SS Wahine

SS Wahine

The SS Wahine was a passenger ship of the Union Steam Ship Company engaged pre-war on the Wellington/Lyttelton run.  It was requisitioned by the Admiralty in 1915 and served first as a despatch vessel in the Mediterranean during the Gallipoli Campaign and from 1916  until the end of the war it was a minelayer in the North Sea, laying 11,378 mines.

The SS Wahine was built for the Union Steamship Company for the Wellington to Lyttelton run.  It was built by the Denny Brothers of Dumbarton, Scotland and displaced 4,436 tons.  In design the ship was an improved version of the earlier, Maori, one major innovation being the fitting of a bow rudder to assist in berthing at Lyttelton.  Launched on 25 November 1912, the Wahine was handed over to its owners on 9 April 1913 and departed on its maiden voyage via the Suez Canal to Wellington on 5 May.  On trials a top speed of 21.33 knots was achieved, greater than that of most trans-Atlantic liners.  By July it was employed on the Wellington/Lyttelton overnight service.

On trials a top speed of 21.33 knots was achieved, greater than that of most trans-Atlantic liners.

In July 1915 the Wahine was requisitioned by the Imperial Government and sailed from Port Chalmers on the 15th.  Built for short passages on the New Zealand coast the ship did not have a great range and the voyage to England was made with only half the boilers on-line.

After a refit on the Thames HMS Wahine was a despatch vessel, armed with two 4 inch (102mm) guns and the Captain, A.M. Edwin was given a commission in the Royal Naval Reserve, as were his officers and the ship’s company were similarly entered into the Naval Reserve.  Between 13 October 1915 and 28 May 1916 Wahine was employed between Malta and Mudros, as part of the naval forces engaged in the Gallipoli campaign.

Cutaway from a WWI mine horn from minesweeper HMS WAHINE 1915-19
Cutaway from a WWI mine horn from minesweeper HMS Wahine 1915-19

With the conclusion of operations associated with Gallipoli, Wahine returned to England and was refitted at Blackwall to become a minelayer.  This involved stripping out D Deck and half of C Deck, to not only accommodate 180 mines, but also the associated workshops and minelaying gear. During the refit most of the seamen officers were replaced by Royal Navy officers, although most of the engineers remained.  Indeed the Chief Engineer, Edward Lowe remained on board throughout the ship’s time with the Royal Navy and was still on board when it was refitted for return to the Union Steam Ship Company in 1919.  He was made a companion of the Distinguished Service Order in October 1918, being invested with the decoration at Buckingham Palace in February 1919.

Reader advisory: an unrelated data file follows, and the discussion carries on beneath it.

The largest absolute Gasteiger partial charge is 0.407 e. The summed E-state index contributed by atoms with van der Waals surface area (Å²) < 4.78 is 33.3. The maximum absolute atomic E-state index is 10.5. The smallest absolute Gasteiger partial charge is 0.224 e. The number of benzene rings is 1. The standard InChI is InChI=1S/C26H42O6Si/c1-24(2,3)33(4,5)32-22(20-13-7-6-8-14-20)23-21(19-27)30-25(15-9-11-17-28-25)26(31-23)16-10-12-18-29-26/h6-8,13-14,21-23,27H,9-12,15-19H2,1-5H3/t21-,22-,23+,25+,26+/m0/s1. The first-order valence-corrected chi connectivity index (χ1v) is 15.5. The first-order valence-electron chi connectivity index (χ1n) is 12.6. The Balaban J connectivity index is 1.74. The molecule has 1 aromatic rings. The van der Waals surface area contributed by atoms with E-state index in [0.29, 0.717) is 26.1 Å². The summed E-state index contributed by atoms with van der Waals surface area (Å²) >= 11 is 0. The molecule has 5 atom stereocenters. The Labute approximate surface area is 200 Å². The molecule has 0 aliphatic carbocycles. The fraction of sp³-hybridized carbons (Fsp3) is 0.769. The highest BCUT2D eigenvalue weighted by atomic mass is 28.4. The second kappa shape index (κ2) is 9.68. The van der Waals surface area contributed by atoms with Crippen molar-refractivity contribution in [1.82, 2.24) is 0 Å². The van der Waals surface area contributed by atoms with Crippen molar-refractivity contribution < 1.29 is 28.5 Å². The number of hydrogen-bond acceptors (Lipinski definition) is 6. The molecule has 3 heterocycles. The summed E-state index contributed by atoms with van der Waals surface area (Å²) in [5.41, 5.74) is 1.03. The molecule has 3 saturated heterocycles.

Across the North Sea was a vast network of minefields, both German and British.  The work of the minelayers not just laying new fields or extending existing ones, but also reinstating parts of fields that had been swept by the Germans or damaged by inclement weather.  The basic routine was to leave harbour in the afternoon escorted by a destroyer and then proceed alone after dark to sow the mines.  Even in calm weather this was a dangerous operation.  The mines were mounted on trollies which ran down on railway tracks and over the side.  The mine would then separate from the trolley which would sink to the seabed and act as an anchor, the mine being tethered by a wire.  They were armed (i.e. had the horns fitted) in the hours before laying but there was always the possibility that as the mine hit the water a horn would be broken and the mine explode.   Wahine experienced this several times, one shifting three boilers off their mountings.  Once laying was complete the minelayer would use its speed to clear the area as quickly as possible.

The mines were mounted on trollies which ran down on railway tracks and over the side.  The mine would then separate from the trolley which would sink to the seabed and act as an anchor, the mine being tethered by a wire.

The most dangerous task for minelayers was the reinstating of a field.  This required navigating at night, though a known minefield, without navigation marks (and this was the time before radar) to lay mines in a precise position.

Between 22 July 1916 and November 1918 Wahine carried out 76 minelaying operations and in the course of these laid 11,378 mines.  After the war there was apparently some thought given within the Admiralty to retain the ship and it remained at the Naval Base at Granton, in the Firth of Forth until April 1919, by which time decision had been made not to retain Wahine and it was refitted and returned to the Union Steam Ship Company, re-entering the Wellington/Lyttelton run in 1920.